Direct and Useful Observations from the Founder of Halcyon Molecular

Via Next Big Future, some thoughts from William Andregg, CEO and founder of Halcyon Molecular:

Question: How do your views on longevity and life extension compare with those of Aubrey de Grey and Ray Kurzweil?

Answer: Parts of SENS urgently should be funded and tested. That being said, I work on sequencing and not on SENS, because our approach to curing aging is first to turn biology into an information science - actually getting to untangling the morass of metabolism that SENS does an end run around. I believe we can get to a complete mechanistic understanding of human biology in only a few decades, which is a timeline more like Kurzweil’s. On the other hand, if SENS were being vigorously pursued today, it might save millions of lives before the total understanding approach avails us. It is good to have multiple bets.

As for Kurzweil, maybe this isn’t fair, and I’d like to hear his thoughts on it, but I’m afraid his books demotivate people who would otherwise contribute to the cause, maybe by giving the impression to some that the Singularity is not only coming, but actually inevitable. Eat right, exercise, take these pills, and don’t worry - those smart hardworking scientists over there will solve everything for you. In contrast, a great thing about Aubrey as a leader is that he harangues people to actually get off their asses and make a contribution.

We might not survive the next twenty years. We may never cure aging. There is nothing inevitable about our success. Everyone who is talented enough to make a contribution should be trying to help, on all fronts, by any ethical means, like it’s life and death - because it is.

Which is well said. The future is what we make it to be - if we sit back and make nothing of it, then we will all suffer horribly, become frail, and die from the same causes and at the same ages as our parents. It is a stark choice: the potential of lives of centuries of good health on the one side, and the certainty of the abyss upon the other.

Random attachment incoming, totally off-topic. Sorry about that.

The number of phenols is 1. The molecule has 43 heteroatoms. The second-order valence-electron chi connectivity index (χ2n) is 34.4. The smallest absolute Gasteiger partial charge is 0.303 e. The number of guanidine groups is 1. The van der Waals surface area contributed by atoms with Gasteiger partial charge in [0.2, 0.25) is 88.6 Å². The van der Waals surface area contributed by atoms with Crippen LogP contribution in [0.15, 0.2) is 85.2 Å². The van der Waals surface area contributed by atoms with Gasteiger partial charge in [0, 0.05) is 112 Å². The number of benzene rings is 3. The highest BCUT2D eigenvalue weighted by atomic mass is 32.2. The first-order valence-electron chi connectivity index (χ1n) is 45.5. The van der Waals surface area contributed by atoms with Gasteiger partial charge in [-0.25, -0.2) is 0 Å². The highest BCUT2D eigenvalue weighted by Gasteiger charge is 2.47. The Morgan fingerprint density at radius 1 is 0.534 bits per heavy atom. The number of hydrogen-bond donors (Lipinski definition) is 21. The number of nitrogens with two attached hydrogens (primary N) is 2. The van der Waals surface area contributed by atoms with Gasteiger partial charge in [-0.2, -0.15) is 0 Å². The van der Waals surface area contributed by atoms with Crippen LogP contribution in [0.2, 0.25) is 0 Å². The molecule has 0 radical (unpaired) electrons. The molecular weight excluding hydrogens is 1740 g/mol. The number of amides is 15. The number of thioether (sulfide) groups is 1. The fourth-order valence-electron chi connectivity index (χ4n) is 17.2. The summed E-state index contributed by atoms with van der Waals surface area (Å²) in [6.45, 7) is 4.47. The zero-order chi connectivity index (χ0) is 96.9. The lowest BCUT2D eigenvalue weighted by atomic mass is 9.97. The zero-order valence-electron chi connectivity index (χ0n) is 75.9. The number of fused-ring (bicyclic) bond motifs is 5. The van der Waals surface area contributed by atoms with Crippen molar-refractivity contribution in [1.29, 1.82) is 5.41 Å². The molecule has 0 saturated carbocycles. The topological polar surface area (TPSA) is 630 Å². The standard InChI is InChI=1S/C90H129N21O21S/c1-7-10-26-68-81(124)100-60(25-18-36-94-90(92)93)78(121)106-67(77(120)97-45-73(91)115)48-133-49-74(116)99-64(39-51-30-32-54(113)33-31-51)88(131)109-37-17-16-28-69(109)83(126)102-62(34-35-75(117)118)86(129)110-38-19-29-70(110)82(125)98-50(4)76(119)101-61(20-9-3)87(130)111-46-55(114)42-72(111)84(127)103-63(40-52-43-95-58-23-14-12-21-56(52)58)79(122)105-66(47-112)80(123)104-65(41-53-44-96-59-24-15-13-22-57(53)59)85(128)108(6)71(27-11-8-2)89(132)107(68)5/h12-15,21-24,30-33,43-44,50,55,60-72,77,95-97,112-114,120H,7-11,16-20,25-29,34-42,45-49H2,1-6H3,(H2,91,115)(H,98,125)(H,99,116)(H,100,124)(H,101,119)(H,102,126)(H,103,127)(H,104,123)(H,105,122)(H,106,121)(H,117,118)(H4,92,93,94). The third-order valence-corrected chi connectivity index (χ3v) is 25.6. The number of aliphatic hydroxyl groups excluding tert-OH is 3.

As I have been known to mention here and there, SENS and related repair-based strategies for reversing aging are the direct and fastest path to the defeat of age-related suffering, frailty and death. Other roads in the life sciences will get there in the end, but that end will arrive decades too late to help those of us in middle age who are reading this today. If we collectively fail to soon build SENS into a research community to rival institutional cancer science in scope and ambition, then many, many millions of lives will be lost as a consequence - our own a few drops amidst the tide. Fifty million deaths each year, repeated for every year that rejuvenation therapies remain unrealized.


Even if we create the perfect metabolic system (e.g. synthetic biology), SENS therapies will still be needed by those whose bodies have accumulated enough damage that their bodies cannot spontaneously self-correct. SENS is needed no matter what.

Posted by: kurt9 at December 7th, 2010 6:50 PM

I'm not sure I agree with him that having a full mechanistic description will be useful for aging. Aging results from side effects and errors, not the intended functioning of the system. To undo these errors is going to require specialized chemical or nanotech agents, a problem which is mostly independent of the details of metabolism. Of course, knowing all the pathways can help control the side effects of any therapies, but this is a secondary concern since there are no therapies now.

I do agree that Kurzweil's approach is not so helpful. In his vision, aging is all conflated with the AI singularity and his very dubious fantasies about humans harnessing the power of a star and spreading throughout the universe, etc etc. If he would stop talking about all that, and devote his energy to SENS, maybe he would have a chance to live to see some of it happen.

Posted by: William Nelson at December 8th, 2010 9:20 AM

Advanced synthetic biology could go beyond anything done in nature, it should not only further enhance metabolism, but it should also be usable to design machinery to sequester and export molecular garbage on a large scale throughout the body.

Suppose I have a hand with tons of accumulated molecular garbage, a very sloppy disposal mechanism would be to have the entire hand fall off and the construction of a brand new hand where the old one was. Of course this is only an example of sloppy export, more advanced in-situ collection of garbage and either repairing(via SENS-like mechanisms) or export of said garbage could very likely be implemented.

Posted by: Flash Program at December 8th, 2010 3:00 PM

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